Hundreds of gourds wrapped in black plastic bags remain stacked behind the northwestern Parke County home of Helen Thomas, waiting to be power washed.
A weathered red barn next to the home serves as a museum of sorts, with examples of what artists can do with gourds — from painting them to making musical instruments, bird houses, bottles and scoops.
It’s a passion Thomas has had since she first planted gourds in 1988, after buying seeds from her nephew.
“Never dreamed what it would do to me,” she chuckled, as the venture became known as Sandlady’s Gourd Farm.
“I planted two rows that first year, then planted four rows the next year.” That grew into planting gourds on a quarter of an acre the following year.
“I had a barn full of gourds and I didn’t know how to sell them. I didn’t know much about them, I just liked them,” she said.
That changed after Thomas went to an Ohio Gourd Society show in 1989 with a friend. The following year, she and her husband, Ronnie A. Thomas, went to the show, learning how to market and sell gourds through events, festivals and eventually on the internet.
“He came home so excited, he built a trellis and planted a whole bunch of gourds,” Thomas said of her husband, who also had worked for more than 25 years at Mid States Steel and Wire.
“By using a trellis, the weight of the gourd pulls down on the plant and you can make a long-handled gourd,” she said. A 6-foot example of such a long-handle gourd is in her barn and is taller than Thomas, who stands at 5-feet, 5-inches.
Thomas has been involved in farming since 1970s. She and her husband initially farmed cantaloupe and watermelons. They also had pumpkins, which are part of the scientific Cucurbitaceae family which includes gourds.
Gourds would become a family mainstay after Thomas made decision to go to plant only the hard-shell ornamental fruit. It was a decision she said was thrust upon her in 1991.
That’s when she and her husband were returning from their second trip together to an Ohio gourd show. Helen, who was driving, said she was groggy and didn’t see a culvert, just miles from their home, until it was too late. The crash left Ron, who was sitting in the passenger seat, a paraplegic.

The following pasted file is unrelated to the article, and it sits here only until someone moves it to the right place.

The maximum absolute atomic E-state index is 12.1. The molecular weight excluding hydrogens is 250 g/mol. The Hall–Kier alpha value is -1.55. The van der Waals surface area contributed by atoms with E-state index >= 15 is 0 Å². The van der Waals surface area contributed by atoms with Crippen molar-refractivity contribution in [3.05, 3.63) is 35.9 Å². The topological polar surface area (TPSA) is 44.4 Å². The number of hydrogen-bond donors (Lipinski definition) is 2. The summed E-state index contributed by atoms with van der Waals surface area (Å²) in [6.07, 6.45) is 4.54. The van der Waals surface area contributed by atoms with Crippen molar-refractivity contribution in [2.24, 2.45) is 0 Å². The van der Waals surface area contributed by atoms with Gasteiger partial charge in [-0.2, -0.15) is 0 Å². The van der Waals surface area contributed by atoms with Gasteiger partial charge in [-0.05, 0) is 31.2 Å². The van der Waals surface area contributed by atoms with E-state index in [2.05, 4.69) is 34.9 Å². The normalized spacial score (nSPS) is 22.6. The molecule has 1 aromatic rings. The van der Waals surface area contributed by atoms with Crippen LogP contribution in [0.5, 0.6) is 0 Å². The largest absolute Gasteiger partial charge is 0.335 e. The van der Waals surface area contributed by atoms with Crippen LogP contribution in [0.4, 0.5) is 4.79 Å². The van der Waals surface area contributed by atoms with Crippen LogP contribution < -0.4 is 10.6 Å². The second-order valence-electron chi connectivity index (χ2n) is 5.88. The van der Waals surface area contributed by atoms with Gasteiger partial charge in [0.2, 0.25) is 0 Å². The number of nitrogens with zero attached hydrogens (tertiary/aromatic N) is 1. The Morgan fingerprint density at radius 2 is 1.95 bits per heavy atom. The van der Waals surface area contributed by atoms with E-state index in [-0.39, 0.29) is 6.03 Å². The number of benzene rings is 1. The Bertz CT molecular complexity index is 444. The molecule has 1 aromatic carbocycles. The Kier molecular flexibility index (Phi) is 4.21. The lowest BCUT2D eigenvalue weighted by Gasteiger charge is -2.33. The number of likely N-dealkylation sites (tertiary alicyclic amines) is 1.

“I was thrown into a position where I was boss,” Thomas said. “I decided to grow all gourds.”
While the accident was tragic, it enabled her husband to meet new people as he sold gourds, Thomas said.
Ron became more involved on the farm after a doctor visit, where Helen saw a Purdue University magazine. “It was called Breaking New Ground. It was about how machinery can be changed. It was headed by Bill Field (a Purdue professor of agricultural and biological engineering) who helped farmers who had been disabled make a comeback and do things in a different way,” she said.
Three Purdue students came to their farm, measured a tractor and welded steps onto the tractor. That allowed Ron to pull himself up on the steps and use the tractor, “so he could plow and disc and cultivate. He could do a lot of stuff,” she said.
“It gave him a new life. If you look back over it, I can say those were the best years of our life. We were having fun and were doing something that was fun,” Thomas said. “I think we are all created to do something. Even though Ron had farmed and worked in a factory, he was comfortable with that. There was a lot of creativity in the gourds.”
At the farm’s peak in the 1990s, the couple had 56 acres, topping out at 150 trailer loads, each holding 200 to 300 gourds. The farm produced a variety of gourds, including kettle, cannonball, basketball, long handle dipper, a Tennessee spinner used as a spinning toy and a purple martin gourd for bird houses.
The darker colored the gourd the better, Thomas said. It produces a harder shell that can be used for instruments, such as a “thunder drum gourd.”
As the years passed, the couple slowly pulled back on production.
Last year changed Thomas’ life after her husband of 59 years died in July at the age of 77.
“I was going to quit,” Thomas, 78, said, but a neighbor had a field just down the road from her house that was open after the neighbor decided to stop raising horses. “He wanted to know if I would farm it. Well, I decided this is the Lord’s way of saying just keep it up.”
She now farms three acres, still getting about three trailer loads per acre.
“I probably will keep it up until the day I die,” Thomas said.
The Sandlady’s Gourd Farm can be found at 10295 N 700 W in Tangier.